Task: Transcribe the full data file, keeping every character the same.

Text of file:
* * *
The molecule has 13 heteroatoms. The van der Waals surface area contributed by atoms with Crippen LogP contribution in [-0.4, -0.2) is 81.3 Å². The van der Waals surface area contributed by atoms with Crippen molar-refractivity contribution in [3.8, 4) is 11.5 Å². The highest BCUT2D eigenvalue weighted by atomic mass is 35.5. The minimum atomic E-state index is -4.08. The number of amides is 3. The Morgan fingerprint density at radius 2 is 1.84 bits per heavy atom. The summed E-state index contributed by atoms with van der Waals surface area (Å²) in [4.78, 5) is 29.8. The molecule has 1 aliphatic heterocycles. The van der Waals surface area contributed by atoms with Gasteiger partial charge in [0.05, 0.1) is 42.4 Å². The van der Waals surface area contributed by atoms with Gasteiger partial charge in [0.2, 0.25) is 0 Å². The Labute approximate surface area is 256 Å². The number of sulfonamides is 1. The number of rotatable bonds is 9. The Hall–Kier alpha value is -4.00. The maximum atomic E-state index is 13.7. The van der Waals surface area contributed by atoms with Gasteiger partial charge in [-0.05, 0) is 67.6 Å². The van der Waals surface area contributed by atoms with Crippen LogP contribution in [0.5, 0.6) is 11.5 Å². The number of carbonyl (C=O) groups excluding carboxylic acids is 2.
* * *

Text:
The molecule has 13 heteroatoms. The van der Waals surface area contributed by atoms with Crippen LogP contribution in [-0.4, -0.2) is 81.3 Å². The van der Waals surface area contributed by atoms with Crippen molar-refractivity contribution in [3.8, 4) is 11.5 Å². The highest BCUT2D eigenvalue weighted by atomic mass is 35.5. The minimum atomic E-state index is -4.08. The number of amides is 3. The Morgan fingerprint density at radius 2 is 1.84 bits per heavy atom. The summed E-state index contributed by atoms with van der Waals surface area (Å²) in [4.78, 5) is 29.8. The molecule has 1 aliphatic heterocycles. The van der Waals surface area contributed by atoms with Gasteiger partial charge in [0.05, 0.1) is 42.4 Å². The van der Waals surface area contributed by atoms with Gasteiger partial charge in [0.2, 0.25) is 0 Å². The Labute approximate surface area is 256 Å². The number of sulfonamides is 1. The number of rotatable bonds is 9. The Hall–Kier alpha value is -4.00. The maximum atomic E-state index is 13.7. The van der Waals surface area contributed by atoms with Gasteiger partial charge in [-0.05, 0) is 67.6 Å². The van der Waals surface area contributed by atoms with Crippen LogP contribution in [0.5, 0.6) is 11.5 Å². The number of carbonyl (C=O) groups excluding carboxylic acids is 2.